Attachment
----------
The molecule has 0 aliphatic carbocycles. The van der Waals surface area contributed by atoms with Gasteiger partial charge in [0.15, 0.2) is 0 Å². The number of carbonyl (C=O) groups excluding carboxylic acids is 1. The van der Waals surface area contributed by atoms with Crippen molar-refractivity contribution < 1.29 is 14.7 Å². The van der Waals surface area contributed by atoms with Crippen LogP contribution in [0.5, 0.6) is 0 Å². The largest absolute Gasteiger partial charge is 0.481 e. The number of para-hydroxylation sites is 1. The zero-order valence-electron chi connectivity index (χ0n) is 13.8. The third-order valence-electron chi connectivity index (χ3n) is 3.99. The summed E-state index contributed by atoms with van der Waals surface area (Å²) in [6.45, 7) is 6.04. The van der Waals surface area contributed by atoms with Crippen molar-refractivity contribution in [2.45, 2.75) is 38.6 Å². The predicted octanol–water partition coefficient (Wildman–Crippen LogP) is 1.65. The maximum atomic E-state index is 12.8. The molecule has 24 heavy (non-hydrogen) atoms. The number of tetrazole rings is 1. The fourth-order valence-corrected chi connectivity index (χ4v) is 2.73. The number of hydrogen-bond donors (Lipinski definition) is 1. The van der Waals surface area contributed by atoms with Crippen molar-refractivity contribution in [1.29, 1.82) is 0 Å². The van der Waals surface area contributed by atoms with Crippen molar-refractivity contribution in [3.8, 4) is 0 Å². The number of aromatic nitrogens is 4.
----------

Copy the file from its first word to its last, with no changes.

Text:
The molecule has 0 aliphatic carbocycles. The van der Waals surface area contributed by atoms with Gasteiger partial charge in [0.15, 0.2) is 0 Å². The number of carbonyl (C=O) groups excluding carboxylic acids is 1. The van der Waals surface area contributed by atoms with Crippen molar-refractivity contribution < 1.29 is 14.7 Å². The van der Waals surface area contributed by atoms with Crippen LogP contribution in [0.5, 0.6) is 0 Å². The largest absolute Gasteiger partial charge is 0.481 e. The number of para-hydroxylation sites is 1. The zero-order valence-electron chi connectivity index (χ0n) is 13.8. The third-order valence-electron chi connectivity index (χ3n) is 3.99. The summed E-state index contributed by atoms with van der Waals surface area (Å²) in [6.45, 7) is 6.04. The van der Waals surface area contributed by atoms with Crippen molar-refractivity contribution in [2.45, 2.75) is 38.6 Å². The predicted octanol–water partition coefficient (Wildman–Crippen LogP) is 1.65. The maximum atomic E-state index is 12.8. The molecule has 24 heavy (non-hydrogen) atoms. The number of tetrazole rings is 1. The fourth-order valence-corrected chi connectivity index (χ4v) is 2.73. The number of hydrogen-bond donors (Lipinski definition) is 1. The van der Waals surface area contributed by atoms with Crippen molar-refractivity contribution in [1.29, 1.82) is 0 Å². The van der Waals surface area contributed by atoms with Crippen molar-refractivity contribution in [3.8, 4) is 0 Å². The number of aromatic nitrogens is 4.